On 22nd April 2008 Br. Benedict and Sr. Lillian met Najma and Mariam who are representatives of a group of Muslim women working in Nairobi. After discussions of our mission and vision, areas of collaboration between the group and DPI were set. The women were willing and ready to support and work with our PACTs. A follow up meeting was arranged. The Muslim women invited DPI to their up-coming inter-faith dialogue.
5.2.                      South Africa:
A full day meeting was held between members of the International Office of DPI and Mr. Mark Barwick of PAX CHRISTI. A closer working relationship was agreed upon for future activities. Mr. Barwick expressed praise at the work of DPI. Shortly after this meeting Fr. Donal went to Rome, Ireland and the United States of America as part of his promotion of DPI. In Rome he met with the Ministers General and in New York he met with some of the key Capuchins of the New YorkProvince.  The legal incorporation of Damietta Peace Initiative as A.C.T Inc (Africa Calls To-day) was also completed during his stay in US, with the New York lawyer, Lisa Johnson. Lisa did all the work ‘pro bono’. 
On his return to the office he shared the inspiring story of Clodagh Johnson-McEvoy, the 5 year old daughter of Lisa. Clodagh donates $1 a week for the work of DPI from the $5 weekly allowance she receives. Clodagh dreams of coming to Africa when she is older to “help the poor in Africa.”
Lance Thomas presented DPI to members of three SFO groups under the invitation of Mr. Caleb Molefe, who coordinates the activities of the SFO in his region. He was a member of the Lady Selbourne PACT and is seeking to get DPI accepted by all SFO groups in his area. He also presented the Damietta Peace Initiative once again to the young religious in formation of the Franciscan Order in South Africa. He hopes one day these young Franciscans will continue the DPI programme when they get their assignments.
On the 30th May, 2008, Sr. Lilian and Lance left for extending training workshops in Newcastle and Port Shepstone in KZN. On the 31st of May they met with a group in New Catle and presented DPI for the first time to them. This group had been invited by Sr. Inne, FMM. The participants were very impressed with the presentation and suggested that they start their own PACT by August which would allow them the chance to share with more people from their community. We were impressed at the speed at which they agreed to start a PACT group. One of the participants subsequently spoke to “Hospice” members. The Hospice authorities then requested DPI to present its peace programme to the Hospice members. A local Evangelical Pastor invited DPI to give a talk to his community in August for ‘Women’s Day’.
In Durban they met with a ward counsellor of the ANC, who had worked many years in Nigeria in Muslim-Christian relations. He was excited at the work of DPI. He first learned of DPI from a Muslim group with whom he was in contact with.  Later that evening they met with members of the WCRP who invited Lance and Sr. Lilian to an inter-religious forum in KZN. Time did not permit, but it was planned that a local PACT ENABLER, Sr. Mary-Anthony, would attend on their behalf. As fate would have it, floods made it impossible for Sr. Mary Anthony to attend the meeting.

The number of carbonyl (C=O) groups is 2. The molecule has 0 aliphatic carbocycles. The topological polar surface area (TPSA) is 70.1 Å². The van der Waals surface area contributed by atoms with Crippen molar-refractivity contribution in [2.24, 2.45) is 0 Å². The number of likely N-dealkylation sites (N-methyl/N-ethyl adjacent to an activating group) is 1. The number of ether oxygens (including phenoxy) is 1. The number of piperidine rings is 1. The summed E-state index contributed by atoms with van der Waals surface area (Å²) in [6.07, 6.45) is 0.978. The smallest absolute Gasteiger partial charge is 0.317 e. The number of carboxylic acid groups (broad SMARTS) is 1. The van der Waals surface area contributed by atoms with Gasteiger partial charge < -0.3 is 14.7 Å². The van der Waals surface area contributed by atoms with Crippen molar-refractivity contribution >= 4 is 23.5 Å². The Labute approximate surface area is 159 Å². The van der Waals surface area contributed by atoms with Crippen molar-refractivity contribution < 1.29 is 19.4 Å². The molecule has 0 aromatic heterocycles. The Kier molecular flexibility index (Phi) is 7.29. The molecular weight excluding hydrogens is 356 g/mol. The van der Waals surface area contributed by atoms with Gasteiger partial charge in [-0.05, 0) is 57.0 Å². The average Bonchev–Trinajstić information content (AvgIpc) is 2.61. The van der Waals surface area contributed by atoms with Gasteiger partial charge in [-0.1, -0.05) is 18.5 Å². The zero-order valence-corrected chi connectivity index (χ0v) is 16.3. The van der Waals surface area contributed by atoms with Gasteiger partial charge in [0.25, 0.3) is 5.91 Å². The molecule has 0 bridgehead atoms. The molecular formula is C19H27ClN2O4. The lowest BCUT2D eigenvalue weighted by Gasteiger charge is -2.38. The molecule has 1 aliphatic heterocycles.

They also met with Mr. Christoph Baumann, of AVP, who was now working at the University of Kwazulu-Natal. He too was very impressed with the work of DPI and saw the valuable contribution DPI is making towards his own peace proposals. He gave them copies of his work and asked them to read over it.
The workshop held in Port Shepstone later that week went off exceptionally well. 19 teachers from the local schools attended the workshop. They promised to implement DPI in their local schools and asked if they could come again to KZN in order to present to the rest of their staff what DPI was about. The teachers were enthused by what was presented - as could be gleaned from the comments and evaluation after the workshop. Included in the group was Sr. Mary-Anthony who is responsible for all the Catholic schools in the area along with 6 other government schools. Sr. Mary-Anthony is a most impressive woman and she assured us that she would see to it that DPI would be implemented in the schools that she cares for. 
The xenophobic attacks in South Africa left many of the Capuchin missionary students feeling threatened. Since many of them are from outside the borders of South Africa DPI was asked to give thirty-two Franciscan students a 2-day workshop on xenophobia. Freddy Mnyongani and Lance Thomas conducted the workshop.
5.3.Southern Africa: Zambia
The structures for the development of DPI in Zambia are fast establishing itself, following Sr. Lilian’s visit in March. A follow-up training course is planned for July. Sr. Lilian Curaming, FMM will travel to Zambia to oversee the training. Directing the development of DPI in Zambia is Fr. Thomas Zulu, OFM Cap and his team, comprising of Sr. Chileshe Bupe, FMSA, (Chaplain for youth in Ndola Diocese), Mrs Rosario Fundaga and Sr. Regina, Holy Cross. Good relationships have are being forged with many diverse faith communities.
Nigeria is progressing well under the direction of the Franciscan Missionaries of the Divine Motherhood (FMDM) Sisters, spearheaded by Sr Helena. Mr Perx Maji is well on his way to establish PACTs in the area. His extreme capabilities and knowledge of peace work is invaluable to DPI. Mr Maji will be doing a course in Birmingham, England next month on peace and non-violence.
6.     Moving Forward
As Kenya continues its mopping up operation after their post election tribal conflicts, and South Africa is trying to reconcile its own ethnic divide, and Nigeria, DRC having their own conflicts and tensions, it seems DPI is not short of challenges in Africa. With all the constant conflicts, it is easy to fall into a pessimism that makes one just want to give up. Yet we all know that this is not the answer.
Somehow the relationships in Africa have become seriously fractured. These fractures need to be repaired. Governments can come up with great plans designed to bring their peoples to “order”. Yet time and again they fail. Damietta’s way of peace-building at the grassroots level is certainly providing new hope to local peoples in Africa.


Print this page!   Email this page!  

Home | Links | Contacts